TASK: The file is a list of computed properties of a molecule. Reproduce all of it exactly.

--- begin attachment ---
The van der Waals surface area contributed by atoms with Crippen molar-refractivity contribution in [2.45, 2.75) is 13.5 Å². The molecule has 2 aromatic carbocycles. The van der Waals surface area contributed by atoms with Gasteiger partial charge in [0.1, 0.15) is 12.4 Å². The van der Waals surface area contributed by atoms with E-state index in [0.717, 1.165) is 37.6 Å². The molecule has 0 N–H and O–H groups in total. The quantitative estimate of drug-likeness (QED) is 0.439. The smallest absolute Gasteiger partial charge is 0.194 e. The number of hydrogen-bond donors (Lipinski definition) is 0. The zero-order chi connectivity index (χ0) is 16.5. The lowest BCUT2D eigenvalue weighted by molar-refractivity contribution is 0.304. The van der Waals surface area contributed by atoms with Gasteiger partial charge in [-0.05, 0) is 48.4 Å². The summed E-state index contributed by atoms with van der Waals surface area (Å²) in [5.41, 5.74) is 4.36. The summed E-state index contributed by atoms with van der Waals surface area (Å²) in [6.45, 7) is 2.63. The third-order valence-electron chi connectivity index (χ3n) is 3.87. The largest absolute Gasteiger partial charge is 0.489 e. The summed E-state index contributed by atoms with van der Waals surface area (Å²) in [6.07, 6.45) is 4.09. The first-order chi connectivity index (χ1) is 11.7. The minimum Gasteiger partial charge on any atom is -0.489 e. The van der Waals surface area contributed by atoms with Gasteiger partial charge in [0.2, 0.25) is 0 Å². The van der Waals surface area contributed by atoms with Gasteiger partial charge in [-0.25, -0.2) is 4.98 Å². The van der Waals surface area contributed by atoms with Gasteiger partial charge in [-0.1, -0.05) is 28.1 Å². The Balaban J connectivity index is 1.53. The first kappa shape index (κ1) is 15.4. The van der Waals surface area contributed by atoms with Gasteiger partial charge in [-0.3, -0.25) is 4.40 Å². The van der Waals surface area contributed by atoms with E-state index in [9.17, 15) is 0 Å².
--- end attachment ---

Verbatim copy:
The van der Waals surface area contributed by atoms with Crippen molar-refractivity contribution in [2.45, 2.75) is 13.5 Å². The molecule has 2 aromatic carbocycles. The van der Waals surface area contributed by atoms with Gasteiger partial charge in [0.1, 0.15) is 12.4 Å². The van der Waals surface area contributed by atoms with E-state index in [0.717, 1.165) is 37.6 Å². The molecule has 0 N–H and O–H groups in total. The quantitative estimate of drug-likeness (QED) is 0.439. The smallest absolute Gasteiger partial charge is 0.194 e. The number of hydrogen-bond donors (Lipinski definition) is 0. The zero-order chi connectivity index (χ0) is 16.5. The lowest BCUT2D eigenvalue weighted by molar-refractivity contribution is 0.304. The van der Waals surface area contributed by atoms with Gasteiger partial charge in [-0.05, 0) is 48.4 Å². The summed E-state index contributed by atoms with van der Waals surface area (Å²) in [5.41, 5.74) is 4.36. The summed E-state index contributed by atoms with van der Waals surface area (Å²) in [6.45, 7) is 2.63. The third-order valence-electron chi connectivity index (χ3n) is 3.87. The largest absolute Gasteiger partial charge is 0.489 e. The summed E-state index contributed by atoms with van der Waals surface area (Å²) in [6.07, 6.45) is 4.09. The first-order chi connectivity index (χ1) is 11.7. The minimum Gasteiger partial charge on any atom is -0.489 e. The van der Waals surface area contributed by atoms with Gasteiger partial charge in [0.2, 0.25) is 0 Å². The van der Waals surface area contributed by atoms with Gasteiger partial charge in [-0.25, -0.2) is 4.98 Å². The van der Waals surface area contributed by atoms with Gasteiger partial charge in [-0.1, -0.05) is 28.1 Å². The Balaban J connectivity index is 1.53. The first kappa shape index (κ1) is 15.4. The van der Waals surface area contributed by atoms with Gasteiger partial charge in [-0.3, -0.25) is 4.40 Å². The van der Waals surface area contributed by atoms with E-state index in [9.17, 15) is 0 Å².